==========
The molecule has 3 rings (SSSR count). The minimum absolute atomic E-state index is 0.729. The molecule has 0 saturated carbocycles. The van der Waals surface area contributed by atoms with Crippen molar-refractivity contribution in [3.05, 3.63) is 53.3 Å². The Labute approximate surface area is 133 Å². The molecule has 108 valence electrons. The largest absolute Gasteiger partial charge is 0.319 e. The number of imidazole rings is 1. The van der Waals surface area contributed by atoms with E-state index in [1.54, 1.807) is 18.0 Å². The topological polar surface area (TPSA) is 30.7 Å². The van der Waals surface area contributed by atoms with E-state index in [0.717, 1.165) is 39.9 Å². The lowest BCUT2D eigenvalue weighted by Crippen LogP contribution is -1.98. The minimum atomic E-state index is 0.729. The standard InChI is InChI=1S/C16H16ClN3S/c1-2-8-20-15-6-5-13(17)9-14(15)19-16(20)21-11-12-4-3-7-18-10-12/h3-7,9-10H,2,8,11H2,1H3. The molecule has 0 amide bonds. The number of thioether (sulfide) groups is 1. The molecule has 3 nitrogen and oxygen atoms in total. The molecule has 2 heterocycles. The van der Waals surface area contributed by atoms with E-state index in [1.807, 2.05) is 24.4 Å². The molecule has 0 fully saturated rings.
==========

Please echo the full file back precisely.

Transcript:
The molecule has 3 rings (SSSR count). The minimum absolute atomic E-state index is 0.729. The molecule has 0 saturated carbocycles. The van der Waals surface area contributed by atoms with Crippen molar-refractivity contribution in [3.05, 3.63) is 53.3 Å². The Labute approximate surface area is 133 Å². The molecule has 108 valence electrons. The largest absolute Gasteiger partial charge is 0.319 e. The number of imidazole rings is 1. The van der Waals surface area contributed by atoms with E-state index in [1.54, 1.807) is 18.0 Å². The topological polar surface area (TPSA) is 30.7 Å². The van der Waals surface area contributed by atoms with E-state index in [0.717, 1.165) is 39.9 Å². The lowest BCUT2D eigenvalue weighted by Crippen LogP contribution is -1.98. The minimum atomic E-state index is 0.729. The standard InChI is InChI=1S/C16H16ClN3S/c1-2-8-20-15-6-5-13(17)9-14(15)19-16(20)21-11-12-4-3-7-18-10-12/h3-7,9-10H,2,8,11H2,1H3. The molecule has 0 amide bonds. The number of thioether (sulfide) groups is 1. The molecule has 3 nitrogen and oxygen atoms in total. The molecule has 2 heterocycles. The van der Waals surface area contributed by atoms with E-state index in [1.807, 2.05) is 24.4 Å². The molecule has 0 fully saturated rings.